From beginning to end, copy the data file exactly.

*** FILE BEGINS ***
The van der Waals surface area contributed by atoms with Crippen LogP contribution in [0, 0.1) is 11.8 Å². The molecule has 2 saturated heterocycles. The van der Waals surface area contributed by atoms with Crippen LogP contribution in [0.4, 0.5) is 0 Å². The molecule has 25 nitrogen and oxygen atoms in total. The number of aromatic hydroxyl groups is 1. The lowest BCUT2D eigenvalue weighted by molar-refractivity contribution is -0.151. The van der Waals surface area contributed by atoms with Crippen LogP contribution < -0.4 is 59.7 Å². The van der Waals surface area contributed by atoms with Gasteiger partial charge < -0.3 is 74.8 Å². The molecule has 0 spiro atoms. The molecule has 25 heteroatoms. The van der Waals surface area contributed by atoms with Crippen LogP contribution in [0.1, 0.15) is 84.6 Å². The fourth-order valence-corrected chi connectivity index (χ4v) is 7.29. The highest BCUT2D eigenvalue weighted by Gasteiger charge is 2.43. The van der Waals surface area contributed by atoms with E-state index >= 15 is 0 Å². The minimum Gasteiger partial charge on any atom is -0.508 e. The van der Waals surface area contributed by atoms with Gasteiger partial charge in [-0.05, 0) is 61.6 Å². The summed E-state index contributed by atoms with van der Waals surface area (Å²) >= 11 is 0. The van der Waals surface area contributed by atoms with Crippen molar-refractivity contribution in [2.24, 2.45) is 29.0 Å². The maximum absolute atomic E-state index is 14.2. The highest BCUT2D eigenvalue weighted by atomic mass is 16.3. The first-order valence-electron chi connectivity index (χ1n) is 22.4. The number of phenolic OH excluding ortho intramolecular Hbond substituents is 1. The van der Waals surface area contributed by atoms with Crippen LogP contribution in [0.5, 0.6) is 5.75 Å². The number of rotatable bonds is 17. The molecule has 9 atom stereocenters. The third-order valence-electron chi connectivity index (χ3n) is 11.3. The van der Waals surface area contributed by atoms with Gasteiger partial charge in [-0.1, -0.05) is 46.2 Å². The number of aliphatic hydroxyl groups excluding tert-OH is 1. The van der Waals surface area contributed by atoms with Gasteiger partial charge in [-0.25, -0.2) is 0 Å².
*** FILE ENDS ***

The van der Waals surface area contributed by atoms with Crippen LogP contribution in [0, 0.1) is 11.8 Å². The molecule has 2 saturated heterocycles. The van der Waals surface area contributed by atoms with Crippen LogP contribution in [0.4, 0.5) is 0 Å². The molecule has 25 nitrogen and oxygen atoms in total. The number of aromatic hydroxyl groups is 1. The lowest BCUT2D eigenvalue weighted by molar-refractivity contribution is -0.151. The van der Waals surface area contributed by atoms with Crippen LogP contribution < -0.4 is 59.7 Å². The van der Waals surface area contributed by atoms with Gasteiger partial charge < -0.3 is 74.8 Å². The molecule has 0 spiro atoms. The molecule has 25 heteroatoms. The van der Waals surface area contributed by atoms with Crippen LogP contribution in [0.1, 0.15) is 84.6 Å². The fourth-order valence-corrected chi connectivity index (χ4v) is 7.29. The highest BCUT2D eigenvalue weighted by Gasteiger charge is 2.43. The van der Waals surface area contributed by atoms with E-state index >= 15 is 0 Å². The minimum Gasteiger partial charge on any atom is -0.508 e. The van der Waals surface area contributed by atoms with Gasteiger partial charge in [-0.05, 0) is 61.6 Å². The summed E-state index contributed by atoms with van der Waals surface area (Å²) >= 11 is 0. The van der Waals surface area contributed by atoms with Crippen molar-refractivity contribution in [2.24, 2.45) is 29.0 Å². The maximum absolute atomic E-state index is 14.2. The highest BCUT2D eigenvalue weighted by atomic mass is 16.3. The first-order valence-electron chi connectivity index (χ1n) is 22.4. The number of phenolic OH excluding ortho intramolecular Hbond substituents is 1. The van der Waals surface area contributed by atoms with Crippen LogP contribution in [0.5, 0.6) is 5.75 Å². The number of rotatable bonds is 17. The molecule has 9 atom stereocenters. The third-order valence-electron chi connectivity index (χ3n) is 11.3. The van der Waals surface area contributed by atoms with Gasteiger partial charge in [-0.1, -0.05) is 46.2 Å². The number of aliphatic hydroxyl groups excluding tert-OH is 1. The van der Waals surface area contributed by atoms with Gasteiger partial charge in [-0.25, -0.2) is 0 Å².